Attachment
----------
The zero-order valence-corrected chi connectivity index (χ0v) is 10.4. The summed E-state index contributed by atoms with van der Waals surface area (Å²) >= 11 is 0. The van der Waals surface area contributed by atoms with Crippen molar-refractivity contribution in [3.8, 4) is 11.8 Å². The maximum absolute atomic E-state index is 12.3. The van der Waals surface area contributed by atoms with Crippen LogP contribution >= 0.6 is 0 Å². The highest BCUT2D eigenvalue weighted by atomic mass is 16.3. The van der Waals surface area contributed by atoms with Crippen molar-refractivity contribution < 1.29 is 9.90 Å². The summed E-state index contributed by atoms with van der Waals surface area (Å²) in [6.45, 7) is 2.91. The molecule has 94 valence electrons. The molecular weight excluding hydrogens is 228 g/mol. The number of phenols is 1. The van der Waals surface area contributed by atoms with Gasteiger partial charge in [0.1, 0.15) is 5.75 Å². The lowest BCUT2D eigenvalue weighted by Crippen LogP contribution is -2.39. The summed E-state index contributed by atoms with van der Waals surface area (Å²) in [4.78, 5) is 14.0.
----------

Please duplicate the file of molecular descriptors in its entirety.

The zero-order valence-corrected chi connectivity index (χ0v) is 10.4. The summed E-state index contributed by atoms with van der Waals surface area (Å²) >= 11 is 0. The van der Waals surface area contributed by atoms with Crippen molar-refractivity contribution in [3.8, 4) is 11.8 Å². The maximum absolute atomic E-state index is 12.3. The van der Waals surface area contributed by atoms with Crippen LogP contribution >= 0.6 is 0 Å². The highest BCUT2D eigenvalue weighted by atomic mass is 16.3. The van der Waals surface area contributed by atoms with Crippen molar-refractivity contribution < 1.29 is 9.90 Å². The summed E-state index contributed by atoms with van der Waals surface area (Å²) in [6.45, 7) is 2.91. The molecule has 94 valence electrons. The molecular weight excluding hydrogens is 228 g/mol. The number of phenols is 1. The van der Waals surface area contributed by atoms with Gasteiger partial charge in [0.1, 0.15) is 5.75 Å². The lowest BCUT2D eigenvalue weighted by Crippen LogP contribution is -2.39. The summed E-state index contributed by atoms with van der Waals surface area (Å²) in [4.78, 5) is 14.0.